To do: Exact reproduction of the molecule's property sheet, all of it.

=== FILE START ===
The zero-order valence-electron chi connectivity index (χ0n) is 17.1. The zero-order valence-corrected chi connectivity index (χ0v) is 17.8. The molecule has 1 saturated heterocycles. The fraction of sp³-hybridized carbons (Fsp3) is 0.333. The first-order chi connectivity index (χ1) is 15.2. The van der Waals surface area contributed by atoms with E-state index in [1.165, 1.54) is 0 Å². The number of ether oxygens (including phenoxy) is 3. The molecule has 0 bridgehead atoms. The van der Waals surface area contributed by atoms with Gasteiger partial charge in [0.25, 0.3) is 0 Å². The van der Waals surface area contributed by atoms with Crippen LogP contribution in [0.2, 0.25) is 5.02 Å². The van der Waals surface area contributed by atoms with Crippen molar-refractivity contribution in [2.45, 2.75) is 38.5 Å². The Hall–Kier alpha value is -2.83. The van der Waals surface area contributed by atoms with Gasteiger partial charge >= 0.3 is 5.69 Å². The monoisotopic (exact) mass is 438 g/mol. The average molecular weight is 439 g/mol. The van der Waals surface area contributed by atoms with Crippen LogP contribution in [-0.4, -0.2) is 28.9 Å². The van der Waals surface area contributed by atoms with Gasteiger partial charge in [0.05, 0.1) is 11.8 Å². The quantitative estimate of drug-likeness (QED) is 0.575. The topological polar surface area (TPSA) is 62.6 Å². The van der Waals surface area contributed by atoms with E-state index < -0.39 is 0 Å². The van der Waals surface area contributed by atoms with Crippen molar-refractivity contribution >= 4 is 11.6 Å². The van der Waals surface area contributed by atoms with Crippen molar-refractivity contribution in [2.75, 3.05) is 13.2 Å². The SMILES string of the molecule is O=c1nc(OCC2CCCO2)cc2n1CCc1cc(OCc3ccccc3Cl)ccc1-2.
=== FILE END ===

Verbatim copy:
The zero-order valence-electron chi connectivity index (χ0n) is 17.1. The zero-order valence-corrected chi connectivity index (χ0v) is 17.8. The molecule has 1 saturated heterocycles. The fraction of sp³-hybridized carbons (Fsp3) is 0.333. The first-order chi connectivity index (χ1) is 15.2. The van der Waals surface area contributed by atoms with E-state index in [1.165, 1.54) is 0 Å². The number of ether oxygens (including phenoxy) is 3. The molecule has 0 bridgehead atoms. The van der Waals surface area contributed by atoms with Gasteiger partial charge in [0.25, 0.3) is 0 Å². The van der Waals surface area contributed by atoms with Crippen LogP contribution in [0.2, 0.25) is 5.02 Å². The van der Waals surface area contributed by atoms with Crippen molar-refractivity contribution in [2.45, 2.75) is 38.5 Å². The Hall–Kier alpha value is -2.83. The van der Waals surface area contributed by atoms with Gasteiger partial charge >= 0.3 is 5.69 Å². The monoisotopic (exact) mass is 438 g/mol. The average molecular weight is 439 g/mol. The van der Waals surface area contributed by atoms with Crippen LogP contribution in [-0.4, -0.2) is 28.9 Å². The van der Waals surface area contributed by atoms with Gasteiger partial charge in [0.05, 0.1) is 11.8 Å². The quantitative estimate of drug-likeness (QED) is 0.575. The topological polar surface area (TPSA) is 62.6 Å². The van der Waals surface area contributed by atoms with E-state index < -0.39 is 0 Å². The van der Waals surface area contributed by atoms with Crippen molar-refractivity contribution >= 4 is 11.6 Å². The van der Waals surface area contributed by atoms with Crippen molar-refractivity contribution in [2.75, 3.05) is 13.2 Å². The SMILES string of the molecule is O=c1nc(OCC2CCCO2)cc2n1CCc1cc(OCc3ccccc3Cl)ccc1-2.